Today’s large-scale web services provide rapid responses to interactive requests by applying large amounts of computational resources to massive datasets. They typically operate in warehouse-sized datacenters and run on clusters of machines that are shared across many kinds of interactive and batch jobs. As these systems distribute work to ever larger numbers of machines and sub-systems in order to provide interactive response times, it becomes increasingly difficult to tightly control latency variability across these machines, and often the 95%ile and 99%ile response times suffer in an effort to improve average response times. As systems scale up, simply stamping out all sources of variability does not work. Just as fault-tolerant techniques needed to be developed when guaranteeing fault-free operation by design became unfeasible, techniques that deliver predictably low service-level latency in the presence of highly-variable individual components are increasingly important at larger scales.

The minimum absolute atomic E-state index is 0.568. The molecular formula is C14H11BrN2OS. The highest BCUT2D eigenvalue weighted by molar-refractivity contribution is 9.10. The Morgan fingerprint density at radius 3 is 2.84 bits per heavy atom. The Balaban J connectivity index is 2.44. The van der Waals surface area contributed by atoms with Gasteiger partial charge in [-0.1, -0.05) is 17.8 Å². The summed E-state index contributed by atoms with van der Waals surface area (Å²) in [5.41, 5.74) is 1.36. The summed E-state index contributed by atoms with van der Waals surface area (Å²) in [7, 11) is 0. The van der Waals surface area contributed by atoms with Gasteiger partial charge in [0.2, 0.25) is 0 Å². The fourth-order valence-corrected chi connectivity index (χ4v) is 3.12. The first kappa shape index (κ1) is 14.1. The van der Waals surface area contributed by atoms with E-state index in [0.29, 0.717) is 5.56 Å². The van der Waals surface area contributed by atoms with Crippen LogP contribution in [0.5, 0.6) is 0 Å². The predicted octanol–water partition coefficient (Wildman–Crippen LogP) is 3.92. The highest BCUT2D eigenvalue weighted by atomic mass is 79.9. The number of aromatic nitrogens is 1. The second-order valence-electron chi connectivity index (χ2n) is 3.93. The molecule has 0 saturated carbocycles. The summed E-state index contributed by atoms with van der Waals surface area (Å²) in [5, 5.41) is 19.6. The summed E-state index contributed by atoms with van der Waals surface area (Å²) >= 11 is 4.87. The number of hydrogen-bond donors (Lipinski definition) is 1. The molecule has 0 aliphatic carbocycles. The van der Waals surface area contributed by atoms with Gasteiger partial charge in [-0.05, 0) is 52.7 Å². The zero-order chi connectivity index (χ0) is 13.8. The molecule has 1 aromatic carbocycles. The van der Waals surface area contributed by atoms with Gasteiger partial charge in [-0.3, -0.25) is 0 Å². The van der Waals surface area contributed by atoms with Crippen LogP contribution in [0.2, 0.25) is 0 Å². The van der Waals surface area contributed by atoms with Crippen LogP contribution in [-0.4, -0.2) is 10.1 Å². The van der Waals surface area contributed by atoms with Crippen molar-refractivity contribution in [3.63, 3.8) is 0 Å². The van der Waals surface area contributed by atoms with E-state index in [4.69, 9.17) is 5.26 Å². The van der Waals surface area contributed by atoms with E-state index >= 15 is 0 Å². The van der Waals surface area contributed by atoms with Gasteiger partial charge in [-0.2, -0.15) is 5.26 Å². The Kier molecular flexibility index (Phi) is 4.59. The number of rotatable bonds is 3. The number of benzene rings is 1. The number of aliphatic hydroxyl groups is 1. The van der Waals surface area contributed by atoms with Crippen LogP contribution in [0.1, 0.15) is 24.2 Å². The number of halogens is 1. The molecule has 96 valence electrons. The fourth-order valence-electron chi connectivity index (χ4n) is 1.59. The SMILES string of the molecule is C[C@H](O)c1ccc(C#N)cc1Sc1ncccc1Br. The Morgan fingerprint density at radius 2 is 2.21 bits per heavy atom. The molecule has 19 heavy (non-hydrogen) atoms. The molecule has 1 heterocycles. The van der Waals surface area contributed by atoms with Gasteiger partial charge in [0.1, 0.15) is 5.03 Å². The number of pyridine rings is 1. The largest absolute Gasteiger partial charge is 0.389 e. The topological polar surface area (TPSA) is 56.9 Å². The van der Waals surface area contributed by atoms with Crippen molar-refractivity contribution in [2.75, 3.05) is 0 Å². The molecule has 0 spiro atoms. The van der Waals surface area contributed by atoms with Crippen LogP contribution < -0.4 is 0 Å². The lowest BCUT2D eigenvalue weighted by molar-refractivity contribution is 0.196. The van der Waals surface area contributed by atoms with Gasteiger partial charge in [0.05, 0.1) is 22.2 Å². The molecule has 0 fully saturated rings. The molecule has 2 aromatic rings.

In this talk, I’ll describe a collection of techniques and practices lowering response times in large distributed systems whose components run on shared clusters of machines, where pieces of these systems are subject to interference by other tasks, and where unpredictable latency hiccups are the norm, not the exception. Some of the techniques adapt to trends observed over periods of a few minutes, making them effective at dealing with longer-lived interference or resource contention. Others react to latency anomalies within a few milliseconds, making them suitable for mitigating variability within the context of a single interactive request. I’ll discuss examples of how these techniques are used in various pieces of Google’s systems infrastructure and in various higher-level online services.